Breast cancer: 'Both my husband and I survived the disease'

Breast cancer: 'Both my husband and I survived the disease'

10/17/2021 1:53:00 AM

Breast cancer: 'Both my husband and I survived the disease'

Pat and Mark James both survived breast cancer, and want to warn 'macho' men they could get it too.

Image caption,"Some of the conversations I've had have been gobsmacking. If I tell them I've had breast cancer, they don't understand it.Image caption,"There's a very strong message out there for women to check their breasts and most women are aware," said Tenovus Cancer Care chief executive Judi Rhys.

Image source,Mark and Pat James feel very lucky that their breast cancers were spotted and dealt with early"We've been lucky and we've been made aware of it and we acted to do something about it," said Mark.Image caption,"Men have breast tissue exactly the same way women do," said Zoe Barber, consultant oncoplastic breast surgeon at Princess of Wales Hospital in Bridgend.

Read more: BBC Health News »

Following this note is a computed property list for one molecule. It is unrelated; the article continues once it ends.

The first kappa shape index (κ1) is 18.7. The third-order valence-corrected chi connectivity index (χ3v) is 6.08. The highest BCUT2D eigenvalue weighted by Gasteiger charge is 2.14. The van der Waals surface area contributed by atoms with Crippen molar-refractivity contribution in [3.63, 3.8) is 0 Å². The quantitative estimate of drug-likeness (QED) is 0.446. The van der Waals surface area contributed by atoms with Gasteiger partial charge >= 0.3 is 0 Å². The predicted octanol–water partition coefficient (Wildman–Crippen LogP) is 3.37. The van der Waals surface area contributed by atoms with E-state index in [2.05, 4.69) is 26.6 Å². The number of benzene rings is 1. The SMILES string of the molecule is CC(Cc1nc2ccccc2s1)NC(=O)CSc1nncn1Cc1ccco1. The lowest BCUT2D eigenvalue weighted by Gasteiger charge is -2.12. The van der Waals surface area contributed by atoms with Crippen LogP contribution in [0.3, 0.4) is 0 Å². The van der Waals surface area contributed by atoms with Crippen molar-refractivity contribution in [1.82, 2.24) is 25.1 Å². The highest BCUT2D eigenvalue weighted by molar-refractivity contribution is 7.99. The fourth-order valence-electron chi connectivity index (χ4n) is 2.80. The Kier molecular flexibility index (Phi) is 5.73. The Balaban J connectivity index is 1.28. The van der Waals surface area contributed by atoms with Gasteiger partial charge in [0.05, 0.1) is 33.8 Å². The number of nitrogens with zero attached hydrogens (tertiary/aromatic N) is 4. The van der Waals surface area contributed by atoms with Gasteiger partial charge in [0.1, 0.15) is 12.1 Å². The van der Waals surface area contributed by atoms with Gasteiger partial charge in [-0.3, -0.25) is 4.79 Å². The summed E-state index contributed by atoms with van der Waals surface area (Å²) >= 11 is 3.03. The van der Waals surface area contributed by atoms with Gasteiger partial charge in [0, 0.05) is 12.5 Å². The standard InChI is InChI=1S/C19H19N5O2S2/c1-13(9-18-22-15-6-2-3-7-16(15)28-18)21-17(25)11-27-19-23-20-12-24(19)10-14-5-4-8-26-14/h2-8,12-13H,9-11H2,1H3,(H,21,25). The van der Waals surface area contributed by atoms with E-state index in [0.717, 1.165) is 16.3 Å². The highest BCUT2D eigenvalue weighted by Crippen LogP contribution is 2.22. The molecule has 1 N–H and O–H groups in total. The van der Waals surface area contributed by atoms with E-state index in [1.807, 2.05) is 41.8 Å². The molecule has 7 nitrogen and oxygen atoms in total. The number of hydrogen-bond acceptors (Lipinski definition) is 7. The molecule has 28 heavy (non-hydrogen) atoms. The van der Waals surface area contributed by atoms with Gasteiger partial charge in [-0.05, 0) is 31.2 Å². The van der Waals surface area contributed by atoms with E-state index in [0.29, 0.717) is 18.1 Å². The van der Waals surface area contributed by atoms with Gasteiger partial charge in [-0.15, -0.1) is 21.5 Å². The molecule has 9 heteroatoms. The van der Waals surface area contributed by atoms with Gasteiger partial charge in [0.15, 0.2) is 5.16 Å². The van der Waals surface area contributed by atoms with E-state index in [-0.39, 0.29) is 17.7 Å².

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Army Reserve veteran and keen mountaineer Mark James still goes to the gym regularly Image source, Mark and Pat James Image caption, Mark James' son Steven and grandson Keiran have regular check-ups due to the family history of breast cancer "For many men, if they had something a bit funny going on around their chest, they would just not be conscious that it could be breast cancer. "Some of the conversations I've had have been gobsmacking. If I tell them I've had breast cancer, they don't understand it. "Plus there's a view that if a man has breast cancer, you're somehow not a man. It's this macho business. I've had breast cancer, so what." Image source, Image caption, Mark James supports male breast cancer awareness groups that warn men about the disease Both Mark's mother and sister have also had breast cancer, and researchers say both men and women with a strong family history of breast cancer are at an increased risk. "There's a very strong message out there for women to check their breasts and most women are aware," said Tenovus Cancer Care chief executive Judi Rhys. "But men simply don't do that because they are not aware. "So if there are any changes in the nipple area, men may just ignore them and think it's nothing - then it's left to develop, that's why breast cancer among men is often late diagnosed." Image source, Mark and Pat James Image caption, Mark and Pat James feel very lucky that their breast cancers were spotted and dealt with early Mark was having a consultation before a hernia operation in May 2017 when a nurse first noticed something was wrong and advised him to get it checked out. Within weeks, he had his diagnosis of type 2 breast cancer and was back at hospital in nearby Bridgend having surgery. "We've been lucky and we've been made aware of it and we acted to do something about it," said Mark. "It's diagnosis, diagnosis, diagnosis for me. Just get rid of the bloody thing." Image source, Image caption, Mark James spends a lot of his spare time walking with wife Pat Breast cancer is rare in men and usually affects over-50s. There is currently little research and no routine screening specifically for men. "Men have breast tissue exactly the same way women do," said Zoe Barber, consultant oncoplastic breast surgeon at Princess of Wales Hospital in Bridgend. "It's just not as big and it's subject to the same hormonal changes which happen with age. Similarly, medication can change men's breasts as well and men do need to be just as aware of breast changes as women do. "Men can also undergo a mastectomy which is an operation where we take all of the breast tissue away normally with nipple and areola, which is the darker skin around the nipple. This is a common operation to treat breast cancer on men and women." Mark still has an annual mammogram and the keen mountaineer takes daily medication while his children have regular check-ups because of the family history. "I do think for men they should call it chest cancer," said Pat. "As it's something men will understand then." Related Topics